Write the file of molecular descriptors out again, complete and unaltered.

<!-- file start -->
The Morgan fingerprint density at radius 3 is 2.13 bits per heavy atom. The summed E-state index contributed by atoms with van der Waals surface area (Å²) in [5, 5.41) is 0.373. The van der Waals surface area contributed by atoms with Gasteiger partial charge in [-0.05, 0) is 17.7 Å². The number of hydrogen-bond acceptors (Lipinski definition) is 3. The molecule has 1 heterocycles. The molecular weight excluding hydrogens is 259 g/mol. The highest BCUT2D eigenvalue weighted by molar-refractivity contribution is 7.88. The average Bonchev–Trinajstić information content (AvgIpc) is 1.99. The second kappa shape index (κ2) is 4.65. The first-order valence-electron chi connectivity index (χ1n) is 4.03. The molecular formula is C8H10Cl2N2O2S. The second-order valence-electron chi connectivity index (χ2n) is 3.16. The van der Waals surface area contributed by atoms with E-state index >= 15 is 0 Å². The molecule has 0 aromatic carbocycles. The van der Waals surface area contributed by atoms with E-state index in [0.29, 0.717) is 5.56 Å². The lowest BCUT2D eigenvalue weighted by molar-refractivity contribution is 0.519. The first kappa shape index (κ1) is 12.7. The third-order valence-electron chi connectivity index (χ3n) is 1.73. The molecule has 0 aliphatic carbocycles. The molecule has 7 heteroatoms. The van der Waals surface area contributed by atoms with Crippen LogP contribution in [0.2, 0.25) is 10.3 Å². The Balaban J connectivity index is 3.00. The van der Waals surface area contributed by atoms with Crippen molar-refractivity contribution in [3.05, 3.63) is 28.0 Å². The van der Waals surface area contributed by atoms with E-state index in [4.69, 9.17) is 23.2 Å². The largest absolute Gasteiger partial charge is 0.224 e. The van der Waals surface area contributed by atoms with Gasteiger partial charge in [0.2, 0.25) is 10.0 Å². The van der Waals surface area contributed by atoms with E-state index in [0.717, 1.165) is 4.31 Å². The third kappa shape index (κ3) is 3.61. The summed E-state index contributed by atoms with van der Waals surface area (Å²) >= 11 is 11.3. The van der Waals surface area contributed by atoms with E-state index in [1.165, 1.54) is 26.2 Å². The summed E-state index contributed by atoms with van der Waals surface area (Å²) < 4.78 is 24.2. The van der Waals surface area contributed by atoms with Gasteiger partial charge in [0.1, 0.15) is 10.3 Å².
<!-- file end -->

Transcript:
The Morgan fingerprint density at radius 3 is 2.13 bits per heavy atom. The summed E-state index contributed by atoms with van der Waals surface area (Å²) in [5, 5.41) is 0.373. The van der Waals surface area contributed by atoms with Gasteiger partial charge in [-0.05, 0) is 17.7 Å². The number of hydrogen-bond acceptors (Lipinski definition) is 3. The molecule has 1 heterocycles. The molecular weight excluding hydrogens is 259 g/mol. The highest BCUT2D eigenvalue weighted by molar-refractivity contribution is 7.88. The average Bonchev–Trinajstić information content (AvgIpc) is 1.99. The second kappa shape index (κ2) is 4.65. The first-order valence-electron chi connectivity index (χ1n) is 4.03. The molecular formula is C8H10Cl2N2O2S. The second-order valence-electron chi connectivity index (χ2n) is 3.16. The van der Waals surface area contributed by atoms with E-state index >= 15 is 0 Å². The molecule has 0 aromatic carbocycles. The van der Waals surface area contributed by atoms with E-state index in [0.29, 0.717) is 5.56 Å². The lowest BCUT2D eigenvalue weighted by molar-refractivity contribution is 0.519. The first kappa shape index (κ1) is 12.7. The third-order valence-electron chi connectivity index (χ3n) is 1.73. The molecule has 0 aliphatic carbocycles. The molecule has 7 heteroatoms. The van der Waals surface area contributed by atoms with Crippen LogP contribution in [0.2, 0.25) is 10.3 Å². The Balaban J connectivity index is 3.00. The van der Waals surface area contributed by atoms with Crippen molar-refractivity contribution in [3.05, 3.63) is 28.0 Å². The van der Waals surface area contributed by atoms with E-state index in [4.69, 9.17) is 23.2 Å². The largest absolute Gasteiger partial charge is 0.224 e. The van der Waals surface area contributed by atoms with Gasteiger partial charge in [0.2, 0.25) is 10.0 Å². The van der Waals surface area contributed by atoms with E-state index in [0.717, 1.165) is 4.31 Å². The third kappa shape index (κ3) is 3.61. The summed E-state index contributed by atoms with van der Waals surface area (Å²) >= 11 is 11.3. The van der Waals surface area contributed by atoms with E-state index in [1.165, 1.54) is 26.2 Å². The summed E-state index contributed by atoms with van der Waals surface area (Å²) < 4.78 is 24.2. The van der Waals surface area contributed by atoms with Gasteiger partial charge in [0.1, 0.15) is 10.3 Å².